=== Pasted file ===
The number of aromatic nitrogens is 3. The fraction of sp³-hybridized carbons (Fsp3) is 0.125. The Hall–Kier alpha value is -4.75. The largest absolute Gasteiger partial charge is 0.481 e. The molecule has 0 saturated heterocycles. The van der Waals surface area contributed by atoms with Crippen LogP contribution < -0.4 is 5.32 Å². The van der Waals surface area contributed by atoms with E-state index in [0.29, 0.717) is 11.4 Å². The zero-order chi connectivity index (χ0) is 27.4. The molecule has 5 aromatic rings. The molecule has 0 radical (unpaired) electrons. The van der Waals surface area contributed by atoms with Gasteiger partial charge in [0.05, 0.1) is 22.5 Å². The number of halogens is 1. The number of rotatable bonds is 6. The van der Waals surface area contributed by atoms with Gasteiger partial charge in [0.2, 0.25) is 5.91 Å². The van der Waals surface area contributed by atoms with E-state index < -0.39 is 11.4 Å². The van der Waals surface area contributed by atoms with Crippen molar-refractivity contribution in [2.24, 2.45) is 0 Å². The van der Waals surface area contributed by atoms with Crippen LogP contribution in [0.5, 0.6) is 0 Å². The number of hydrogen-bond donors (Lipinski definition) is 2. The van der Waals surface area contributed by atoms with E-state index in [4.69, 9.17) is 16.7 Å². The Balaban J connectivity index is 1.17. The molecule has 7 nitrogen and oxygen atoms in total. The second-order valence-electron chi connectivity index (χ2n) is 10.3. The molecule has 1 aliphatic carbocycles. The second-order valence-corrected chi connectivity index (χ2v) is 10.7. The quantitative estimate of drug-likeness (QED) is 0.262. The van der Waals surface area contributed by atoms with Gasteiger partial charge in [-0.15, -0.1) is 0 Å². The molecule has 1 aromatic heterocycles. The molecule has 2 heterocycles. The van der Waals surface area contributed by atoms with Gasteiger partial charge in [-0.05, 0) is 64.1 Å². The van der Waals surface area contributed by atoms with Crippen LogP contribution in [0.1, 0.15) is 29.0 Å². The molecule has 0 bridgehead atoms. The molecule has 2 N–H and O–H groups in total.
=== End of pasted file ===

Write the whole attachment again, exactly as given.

The number of aromatic nitrogens is 3. The fraction of sp³-hybridized carbons (Fsp3) is 0.125. The Hall–Kier alpha value is -4.75. The largest absolute Gasteiger partial charge is 0.481 e. The molecule has 0 saturated heterocycles. The van der Waals surface area contributed by atoms with Crippen LogP contribution < -0.4 is 5.32 Å². The van der Waals surface area contributed by atoms with E-state index in [0.29, 0.717) is 11.4 Å². The zero-order chi connectivity index (χ0) is 27.4. The molecule has 5 aromatic rings. The molecule has 0 radical (unpaired) electrons. The van der Waals surface area contributed by atoms with Gasteiger partial charge in [0.05, 0.1) is 22.5 Å². The number of halogens is 1. The number of rotatable bonds is 6. The van der Waals surface area contributed by atoms with Gasteiger partial charge in [0.2, 0.25) is 5.91 Å². The van der Waals surface area contributed by atoms with E-state index < -0.39 is 11.4 Å². The van der Waals surface area contributed by atoms with Crippen molar-refractivity contribution in [2.24, 2.45) is 0 Å². The van der Waals surface area contributed by atoms with Crippen LogP contribution in [0.5, 0.6) is 0 Å². The number of hydrogen-bond donors (Lipinski definition) is 2. The van der Waals surface area contributed by atoms with E-state index in [4.69, 9.17) is 16.7 Å². The Balaban J connectivity index is 1.17. The molecule has 7 nitrogen and oxygen atoms in total. The second-order valence-electron chi connectivity index (χ2n) is 10.3. The molecule has 1 aliphatic carbocycles. The second-order valence-corrected chi connectivity index (χ2v) is 10.7. The quantitative estimate of drug-likeness (QED) is 0.262. The van der Waals surface area contributed by atoms with Gasteiger partial charge in [-0.15, -0.1) is 0 Å². The molecule has 1 aromatic heterocycles. The molecule has 2 heterocycles. The van der Waals surface area contributed by atoms with Gasteiger partial charge in [-0.05, 0) is 64.1 Å². The van der Waals surface area contributed by atoms with Crippen LogP contribution in [0.1, 0.15) is 29.0 Å². The molecule has 0 bridgehead atoms. The molecule has 2 N–H and O–H groups in total.